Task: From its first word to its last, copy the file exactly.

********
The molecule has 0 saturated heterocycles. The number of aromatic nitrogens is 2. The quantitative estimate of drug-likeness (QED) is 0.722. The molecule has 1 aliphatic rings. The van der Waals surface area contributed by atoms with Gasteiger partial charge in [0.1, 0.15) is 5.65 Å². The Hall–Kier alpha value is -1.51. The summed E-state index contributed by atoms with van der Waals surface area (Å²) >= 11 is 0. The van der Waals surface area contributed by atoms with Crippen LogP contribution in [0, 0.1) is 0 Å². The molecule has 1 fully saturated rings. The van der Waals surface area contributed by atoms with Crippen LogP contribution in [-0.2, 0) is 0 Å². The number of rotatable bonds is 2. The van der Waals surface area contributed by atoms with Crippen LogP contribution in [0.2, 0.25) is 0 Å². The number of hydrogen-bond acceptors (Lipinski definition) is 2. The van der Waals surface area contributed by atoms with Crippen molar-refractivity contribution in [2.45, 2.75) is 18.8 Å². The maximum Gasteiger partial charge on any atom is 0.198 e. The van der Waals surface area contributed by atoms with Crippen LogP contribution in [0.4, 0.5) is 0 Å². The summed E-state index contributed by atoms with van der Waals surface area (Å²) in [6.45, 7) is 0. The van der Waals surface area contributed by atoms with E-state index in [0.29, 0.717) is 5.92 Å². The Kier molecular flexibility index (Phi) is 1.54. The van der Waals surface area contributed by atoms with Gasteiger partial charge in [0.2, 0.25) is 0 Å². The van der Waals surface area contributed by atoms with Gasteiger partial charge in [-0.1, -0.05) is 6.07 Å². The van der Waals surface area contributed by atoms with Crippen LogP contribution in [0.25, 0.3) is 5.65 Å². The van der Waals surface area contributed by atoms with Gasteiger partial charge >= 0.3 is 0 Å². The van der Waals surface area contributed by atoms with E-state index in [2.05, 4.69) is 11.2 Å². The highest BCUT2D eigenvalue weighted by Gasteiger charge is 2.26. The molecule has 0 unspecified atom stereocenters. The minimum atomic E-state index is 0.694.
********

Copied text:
The molecule has 0 saturated heterocycles. The number of aromatic nitrogens is 2. The quantitative estimate of drug-likeness (QED) is 0.722. The molecule has 1 aliphatic rings. The van der Waals surface area contributed by atoms with Gasteiger partial charge in [0.1, 0.15) is 5.65 Å². The Hall–Kier alpha value is -1.51. The summed E-state index contributed by atoms with van der Waals surface area (Å²) >= 11 is 0. The van der Waals surface area contributed by atoms with Crippen LogP contribution in [0, 0.1) is 0 Å². The molecule has 1 fully saturated rings. The van der Waals surface area contributed by atoms with Crippen LogP contribution in [-0.2, 0) is 0 Å². The number of rotatable bonds is 2. The van der Waals surface area contributed by atoms with Crippen LogP contribution in [0.2, 0.25) is 0 Å². The number of hydrogen-bond acceptors (Lipinski definition) is 2. The van der Waals surface area contributed by atoms with Crippen molar-refractivity contribution in [2.45, 2.75) is 18.8 Å². The maximum Gasteiger partial charge on any atom is 0.198 e. The van der Waals surface area contributed by atoms with Crippen LogP contribution in [0.4, 0.5) is 0 Å². The summed E-state index contributed by atoms with van der Waals surface area (Å²) in [6.45, 7) is 0. The van der Waals surface area contributed by atoms with E-state index in [0.29, 0.717) is 5.92 Å². The Kier molecular flexibility index (Phi) is 1.54. The van der Waals surface area contributed by atoms with Gasteiger partial charge in [0.2, 0.25) is 0 Å². The van der Waals surface area contributed by atoms with Gasteiger partial charge in [-0.1, -0.05) is 6.07 Å². The van der Waals surface area contributed by atoms with Crippen LogP contribution in [0.25, 0.3) is 5.65 Å². The van der Waals surface area contributed by atoms with Gasteiger partial charge >= 0.3 is 0 Å². The van der Waals surface area contributed by atoms with E-state index in [2.05, 4.69) is 11.2 Å². The highest BCUT2D eigenvalue weighted by Gasteiger charge is 2.26. The molecule has 0 unspecified atom stereocenters. The minimum atomic E-state index is 0.694.